by Kara Freedman
Hola estudiantes! I’d like to share this post with you, because many of my students feel that, some days, they’re speaking Spanish really well, and other days, they’re not. Read about Kara’s experience learning & mastering Spanish, and at the end of the article, I’ll tell you why these ups and downs happen…
There are a lot of different types of curves in the world, and they’re not only good for math and architecture. Curves can apply to almost anything. As a Spanish student, you might wonder: What about learning curves, does this apply to me? This phrase is great for talking about something that is hard to learn, like your responsibilities at a new job, or the rules for a new card game, or, yes, the intricacies of speaking a new language.
As Spanish students, we’ve all heard this, that there’s a learning curve to getting a handle on a new language, that we have to be patient and let it come at its own pace. But when will we finally feel comfortable speaking Spanish? When will we be able to talk comfortably, fluently, without stress or anxiety?
Unfortunately, there’s no universal answer to these questions. We are all different and learn in different ways, and the pace of learning also depends on your exposure to the language. Are you taking classes a couple times a week and still living in an English-speaking place, or have you moved to a Spanish-speaking country (or neighborhood) where you will hear Spanish and interact in the language every day?
From my experience doing both of these things while learning Spanish, the learning curve for a new language is a bit unorthodox. It wasn’t really fair for me to compare it to learning the rules of a card game or the responsibilities at a new job; it’s an entirely different entity. I’ve never seen a name for it, but it looks something like this:
Over time, undeniably, you will improve. If you are practicing the language, studying new words and learning new grammar, it is impossible to go backwards. However, on a day-to-day basis, it may well feel like have you retreated further than you’ve stepped forward.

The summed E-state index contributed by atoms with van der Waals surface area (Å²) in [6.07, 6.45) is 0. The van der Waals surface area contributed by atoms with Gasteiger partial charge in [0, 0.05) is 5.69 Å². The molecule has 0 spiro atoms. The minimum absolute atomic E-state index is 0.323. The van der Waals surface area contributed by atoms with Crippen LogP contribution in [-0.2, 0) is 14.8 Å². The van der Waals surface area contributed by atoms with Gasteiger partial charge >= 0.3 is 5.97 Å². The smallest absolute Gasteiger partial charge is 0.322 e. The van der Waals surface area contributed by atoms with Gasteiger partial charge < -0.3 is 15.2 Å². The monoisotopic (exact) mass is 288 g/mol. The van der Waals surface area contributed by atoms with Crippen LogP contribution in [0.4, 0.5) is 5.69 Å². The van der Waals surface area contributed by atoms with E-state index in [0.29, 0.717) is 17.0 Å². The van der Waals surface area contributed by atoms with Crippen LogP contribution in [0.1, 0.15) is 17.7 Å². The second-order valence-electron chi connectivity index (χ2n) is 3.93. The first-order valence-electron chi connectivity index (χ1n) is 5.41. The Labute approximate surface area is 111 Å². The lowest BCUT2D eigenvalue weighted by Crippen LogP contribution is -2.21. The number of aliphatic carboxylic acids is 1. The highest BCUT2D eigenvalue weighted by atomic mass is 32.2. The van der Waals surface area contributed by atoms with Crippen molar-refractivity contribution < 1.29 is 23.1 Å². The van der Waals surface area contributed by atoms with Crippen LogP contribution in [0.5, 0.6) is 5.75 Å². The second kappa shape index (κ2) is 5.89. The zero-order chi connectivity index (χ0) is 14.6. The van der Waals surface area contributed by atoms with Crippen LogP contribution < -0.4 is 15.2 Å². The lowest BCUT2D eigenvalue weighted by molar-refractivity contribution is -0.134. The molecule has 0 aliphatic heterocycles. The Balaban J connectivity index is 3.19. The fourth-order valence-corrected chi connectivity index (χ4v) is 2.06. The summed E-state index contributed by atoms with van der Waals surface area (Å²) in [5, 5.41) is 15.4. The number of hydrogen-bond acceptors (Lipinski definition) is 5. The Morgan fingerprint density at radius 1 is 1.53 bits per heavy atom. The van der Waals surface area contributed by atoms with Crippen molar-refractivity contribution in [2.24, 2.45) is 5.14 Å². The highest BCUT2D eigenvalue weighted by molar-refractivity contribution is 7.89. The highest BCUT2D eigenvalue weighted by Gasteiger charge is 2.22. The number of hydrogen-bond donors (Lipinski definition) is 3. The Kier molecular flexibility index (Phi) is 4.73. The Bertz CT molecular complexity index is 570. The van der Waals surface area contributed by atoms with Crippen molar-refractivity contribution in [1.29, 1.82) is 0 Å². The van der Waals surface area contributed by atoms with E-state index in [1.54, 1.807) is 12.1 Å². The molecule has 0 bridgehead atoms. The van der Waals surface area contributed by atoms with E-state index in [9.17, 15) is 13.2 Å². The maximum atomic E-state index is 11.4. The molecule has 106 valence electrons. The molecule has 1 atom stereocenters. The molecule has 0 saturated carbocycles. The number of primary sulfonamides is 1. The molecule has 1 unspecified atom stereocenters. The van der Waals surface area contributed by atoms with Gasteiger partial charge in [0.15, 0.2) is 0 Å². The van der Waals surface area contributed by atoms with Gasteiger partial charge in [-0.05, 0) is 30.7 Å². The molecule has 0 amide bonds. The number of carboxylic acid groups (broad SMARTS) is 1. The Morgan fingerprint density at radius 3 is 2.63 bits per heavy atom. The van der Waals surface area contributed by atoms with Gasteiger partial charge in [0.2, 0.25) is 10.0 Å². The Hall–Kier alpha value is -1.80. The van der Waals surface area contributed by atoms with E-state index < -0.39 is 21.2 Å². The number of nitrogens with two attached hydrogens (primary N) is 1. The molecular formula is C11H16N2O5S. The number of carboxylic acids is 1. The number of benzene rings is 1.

Some days, you’ll go to a bar, and meet a cute guy who insists that you couldn’t possibly be American, your Spanish is fantastic! You’ll be flying, words coming out of your mouth like you’ve been speaking Spanish your whole life. You understand nearly everything he’s saying and – you never would have believed it two months ago – but you’re having a real conversation. With a native speaker! You’re asking questions, telling stories, and you might even make him laugh. You’re feeling pretty powerful and you’ve never felt more confident with your Spanish.
Until the next day, that is. This graph does not lie: some days are great, and some days aren’t, and you never know which you’ll get until you wake up in the morning. Maybe you’ve bought coffee and a pastry from the bodega around the corner every day this week, but today for some reason you can’t understand what the cashier is saying to you, even though you’ve had this same conversation countless times.
It can be extremely frustrating when you compare these two situations. Why did the words flow so easily one minute and yet stall completely the next?
The simple answer is that there is no answer. Everyone learns a language on their own time, in their own way. Most importantly, the process of learning a language is not a smooth curve. You might seem to go backwards in your skills, or plateau, or take a giant leap forward, all for no reason. The only thing you can do is be patient with yourself and your personal learning curve, and never give up.
Learning Spanish is probably the most rewarding thing I’ve ever done. I’ve talked to people I never could have otherwise, lived with Spanish-speaking families across the world and had job opportunities that are not available to people who only speak English.
Learning Spanish was also one of the most exhausting, frustrating, and difficult things I’ve ever done in my life. On the days where someone had complimented my Spanish, I felt like I was surrounded by a warm glow of you can do it. On the days where I felt exhausted and afraid to leave the house because I’d have to speak Spanish, it felt like I would never reach fluency or even confidence in this foreign language.
Yet, somehow, I did it.
That graph may not be a straight line, or even a predictable one. But it does go up, competency does increase, and if you’re patient and unrelenting in learning Spanish, you’ll find that your good days outnumber your bad days, and soon you’ll be speaking effortlessly, without quite knowing why.